Mobile Van Offers Drug Treatment To Maine Residents
For those who can’t access drug treatment, a pair of Maine residents are bringing it to them.
Armed with a mobile van containing clean syringes and naloxone, among other items, Tim Cheney and Adrian Hooper will travel throughout the city of Sanford to bring harm reduction and recovery services to the areas most affected by opioid abuse. Volunteers in the van also offer HIV testing and discuss treatment options with anyone who is interested
Both Cheney and Hooper are in long-term recovery from heroin addiction and said this project is a personal one for them.
“We’re losing over one person a day in Maine,” said Cheney to the AP. “Back in the ‘70s, there was just as much heroin. The issue now is the fentanyl in it.”
Their mobile van was made possible by the Choopers Foundation, a Maine-based non-profit that educates the public on both drug addiction and the need for changes in drug policy. They’ve also created a resource guide for those seeking help from addiction, a syringe exchange center in the town of Lewiston, and an Overdose Warning Network app for first responders to enter data on overdose incidents.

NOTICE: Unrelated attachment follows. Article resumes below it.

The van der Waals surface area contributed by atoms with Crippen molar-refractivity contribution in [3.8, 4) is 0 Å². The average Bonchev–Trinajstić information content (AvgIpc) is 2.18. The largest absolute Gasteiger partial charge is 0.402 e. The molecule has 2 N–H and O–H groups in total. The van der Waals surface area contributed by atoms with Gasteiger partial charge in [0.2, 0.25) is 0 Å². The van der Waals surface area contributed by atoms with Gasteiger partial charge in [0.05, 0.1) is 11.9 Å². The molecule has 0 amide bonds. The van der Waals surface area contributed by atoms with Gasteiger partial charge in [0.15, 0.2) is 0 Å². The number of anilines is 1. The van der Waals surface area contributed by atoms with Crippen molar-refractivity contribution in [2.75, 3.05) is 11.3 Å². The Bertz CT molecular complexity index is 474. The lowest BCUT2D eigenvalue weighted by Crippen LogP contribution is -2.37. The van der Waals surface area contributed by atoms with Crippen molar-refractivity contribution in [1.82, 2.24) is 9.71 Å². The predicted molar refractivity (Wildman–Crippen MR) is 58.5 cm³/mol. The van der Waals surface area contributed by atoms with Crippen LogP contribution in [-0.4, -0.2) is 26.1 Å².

Daniel Raymond, a member of the Harm Reduction Coalition, said these types of program are crucial in order to “intervene early before people end up in the emergency department or morgue.”
Similar projects are also sprouting up across the country. In rural Western Pennsylvania, a van initiative known as the PRS Mobile Clinic has been delivering monthly injections of Vivitrol. The clinic, essentially a trailer attached to a Ford pickup truck, is operated by a private clinic in Washington County known as Private Recovery Solutions.